Posterior Hypothalamic and Brainstem Activation in Hemicrania Continua


  • Manjit S. Matharu BSc, MRCP,

  • Anna S. Cohen MRCP,

  • David J. McGonigle PhD,

  • Nick Ward MD,

  • Richard S. Frackowiak MD, DSc,

  • Peter J. Goadsby MD, PhD, DSc

  • From the Institute of Neurology, Headache Group, London, United Kingdom (Drs. Matharu, Cohen, and Goadsby); and the Institute of Neurology, Wellcome Department of Imaging Neuroscience, London, United Kingdom (Drs. McGonigle, Ward, and Frackowiak).

Address all correspondence to Dr. Peter J. Goadsby, Institute of Neurology, Headache Group, London, UK.


Objective.—To determine the brain structures involved in mediating the pain of hemicrania continua using positron emission tomography.

Background.—Hemicrania continua is a strictly unilateral, continuous headache of moderate intensity, with superimposed exacerbations of severe intensity that are accompanied by trigeminal autonomic features and migrainous symptoms. The syndrome is exquisitely responsive to indomethacin. Its clinical phenotype overlaps with that of the trigeminal autonomic headaches and migraine in which the hypothalamus and the brainstem, respectively, have been postulated to play central pathophysiologic roles. We hypothesized, based on the clinical phenotype, that hemicrania continua may involve activations in the hypothalamus, or dorsal rostral pons, or both.

Methods.—Seven patients with hemicrania continua were studied in two sessions each. In one session, the patients were scanned during baseline pain and when rendered completely pain free after being administered indomethacin 100 mg intramuscularly. In the other session, the patients were scanned during baseline pain and when still in pain after being administered placebo intramuscularly. Seven age- and sex-matched nonheadache subjects acted as the control group. The scan images were processed and analyzed using SPM99.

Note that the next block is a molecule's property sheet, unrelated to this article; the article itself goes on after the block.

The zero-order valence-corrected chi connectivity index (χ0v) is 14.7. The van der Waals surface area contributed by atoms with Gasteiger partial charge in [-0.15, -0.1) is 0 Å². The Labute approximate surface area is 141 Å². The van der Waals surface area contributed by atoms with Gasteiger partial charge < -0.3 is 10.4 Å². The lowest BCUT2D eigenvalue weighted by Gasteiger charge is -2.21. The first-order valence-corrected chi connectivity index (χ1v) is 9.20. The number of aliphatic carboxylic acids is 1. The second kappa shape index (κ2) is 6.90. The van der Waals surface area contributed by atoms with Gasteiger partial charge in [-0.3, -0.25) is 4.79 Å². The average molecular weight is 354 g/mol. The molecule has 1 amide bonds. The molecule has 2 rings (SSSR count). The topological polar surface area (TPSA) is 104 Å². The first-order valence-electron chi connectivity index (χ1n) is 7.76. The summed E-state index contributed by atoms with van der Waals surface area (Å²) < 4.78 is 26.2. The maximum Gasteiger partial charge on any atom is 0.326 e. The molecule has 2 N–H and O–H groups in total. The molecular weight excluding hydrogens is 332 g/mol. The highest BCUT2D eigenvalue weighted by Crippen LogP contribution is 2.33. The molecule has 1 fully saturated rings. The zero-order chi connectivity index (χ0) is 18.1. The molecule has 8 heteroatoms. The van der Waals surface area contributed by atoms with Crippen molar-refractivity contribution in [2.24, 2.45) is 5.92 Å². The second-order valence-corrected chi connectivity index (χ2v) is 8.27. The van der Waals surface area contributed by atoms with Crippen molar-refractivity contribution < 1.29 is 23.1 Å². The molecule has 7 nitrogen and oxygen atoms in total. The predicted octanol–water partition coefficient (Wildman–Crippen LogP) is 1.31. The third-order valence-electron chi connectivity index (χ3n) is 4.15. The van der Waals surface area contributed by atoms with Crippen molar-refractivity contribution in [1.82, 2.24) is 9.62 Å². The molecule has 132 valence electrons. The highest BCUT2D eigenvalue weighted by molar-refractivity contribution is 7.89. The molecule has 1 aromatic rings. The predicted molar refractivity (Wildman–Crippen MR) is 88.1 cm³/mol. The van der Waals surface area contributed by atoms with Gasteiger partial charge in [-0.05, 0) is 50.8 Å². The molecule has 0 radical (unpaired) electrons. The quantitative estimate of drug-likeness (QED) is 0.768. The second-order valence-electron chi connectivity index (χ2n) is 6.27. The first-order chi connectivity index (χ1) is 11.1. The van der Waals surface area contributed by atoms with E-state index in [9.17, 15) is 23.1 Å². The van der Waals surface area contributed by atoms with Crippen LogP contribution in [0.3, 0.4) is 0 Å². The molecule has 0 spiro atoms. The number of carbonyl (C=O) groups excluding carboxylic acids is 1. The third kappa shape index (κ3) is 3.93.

Results.—There was a significant activation of the contralateral posterior hypothalamus and ipsilateral dorsal rostral pons in association with the headache of hemicrania continua. In addition, there was activation of the ipsilateral ventrolateral midbrain, which extended over the red nucleus and the substantia nigra, and bilateral pontomedullary junction. No intracranial vessel dilatation was obvious.

Conclusions.—This study demonstrated activations of various subcortical structures, in particular the posterior hypothalamus and the dorsal rostral pons. If posterior hypothalamic and brainstem activation are considered as markers of trigeminal autonomic headaches and migrainous syndromes, respectively, then the activation pattern demonstrated in hemicrania continua mirrors the clinical phenotype, with its overlap with trigeminal autonomic headaches and migraine.